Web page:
Two Ford Pumas, one a coupe and one a crossover. So, what’s all the fuss about? And which one should you pursue?
They’re both built on the platform of their contemporary Fiesta cousin, they were both built to capitalise on the prevailing car-buying market preferences of their given times in history and they’re both named after a big cat, but that is about where the similarities between the Ford Puma Mk1 and Ford Puma Mk2 begin and end.
You see, the new model, launched for 2020, is getting the petrolhead purists all in a froth, because it’s a B-segment crossover – designed to take on the likes of the Nissan Juke, SEAT Arona, Opel Crossland X et al – and not a small, affordable coupe, like the Mk1. And yet it’s still called a Puma, godammit!
This is most odd, for a number of reasons. One, Ford has done this before. It might have mangled the spelling, but the ‘New Edge’-styled Cougar (and let’s not get into the fact that ‘puma’ is another name for the large American feline correctly known as the ‘cougar’, or ‘mountain lion’) coupe that existed from 1998 until 2002 was succeeded, some years later in 2008, by a small crossover called the Kuga. We’ve still got that today, with an all-new Mk3 due in later this year.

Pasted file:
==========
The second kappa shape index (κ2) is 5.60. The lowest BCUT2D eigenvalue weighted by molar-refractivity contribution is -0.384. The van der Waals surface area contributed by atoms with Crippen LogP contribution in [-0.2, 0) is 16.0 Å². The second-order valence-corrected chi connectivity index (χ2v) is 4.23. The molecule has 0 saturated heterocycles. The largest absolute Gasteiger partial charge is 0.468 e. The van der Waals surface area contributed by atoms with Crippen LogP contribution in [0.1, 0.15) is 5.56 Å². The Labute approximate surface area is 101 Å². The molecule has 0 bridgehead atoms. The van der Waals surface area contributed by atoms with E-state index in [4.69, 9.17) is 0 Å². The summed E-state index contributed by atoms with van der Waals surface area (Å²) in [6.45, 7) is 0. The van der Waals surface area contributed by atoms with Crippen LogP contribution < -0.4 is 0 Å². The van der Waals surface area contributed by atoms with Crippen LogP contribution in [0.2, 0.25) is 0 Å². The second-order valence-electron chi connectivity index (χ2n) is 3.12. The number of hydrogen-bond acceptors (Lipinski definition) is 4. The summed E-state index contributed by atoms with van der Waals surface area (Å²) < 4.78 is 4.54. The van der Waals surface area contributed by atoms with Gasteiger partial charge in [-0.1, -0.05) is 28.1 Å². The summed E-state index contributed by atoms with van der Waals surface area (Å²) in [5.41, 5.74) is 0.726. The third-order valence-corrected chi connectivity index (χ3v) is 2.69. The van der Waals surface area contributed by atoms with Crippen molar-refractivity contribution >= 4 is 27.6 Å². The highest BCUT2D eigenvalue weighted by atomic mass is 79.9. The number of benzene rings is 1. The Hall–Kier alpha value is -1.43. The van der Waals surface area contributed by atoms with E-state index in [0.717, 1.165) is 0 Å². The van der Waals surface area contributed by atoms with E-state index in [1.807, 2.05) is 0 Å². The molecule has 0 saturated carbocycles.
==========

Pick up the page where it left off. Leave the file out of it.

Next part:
Two, the original Ford Puma seems to be held in a much higher regard in 2020 than it probably deserves. Oh, it was a great little thing, in its own way. It looked really smart and handled beautifully, because it was a Ford from the 1990s and almost all Fords from the 1990s (Mk3 Fiesta and laughable Mk4 Escort excepted) drove with a sharpness and involvement that was most incredible, considering they were day-to-day motors.
The Ford Racing Puma
And the 1.7-litre, 125hp version was a little gem, while the fat-bodied Ford Racing Puma (155hp, just 500 built, with the conversions handled by Tickford in Daventry) today instils a yearning lust in people that its modest performance doesn’t precisely merit. But the 1.4 and 1.6 variants of the Puma Mk1 were just Fiestas in fancy frocks, really. Further, the Puma didn’t even sell very well, hence why it was only ever produced for European markets and it also spent a mere four years in Ford showrooms, from 1997-2001.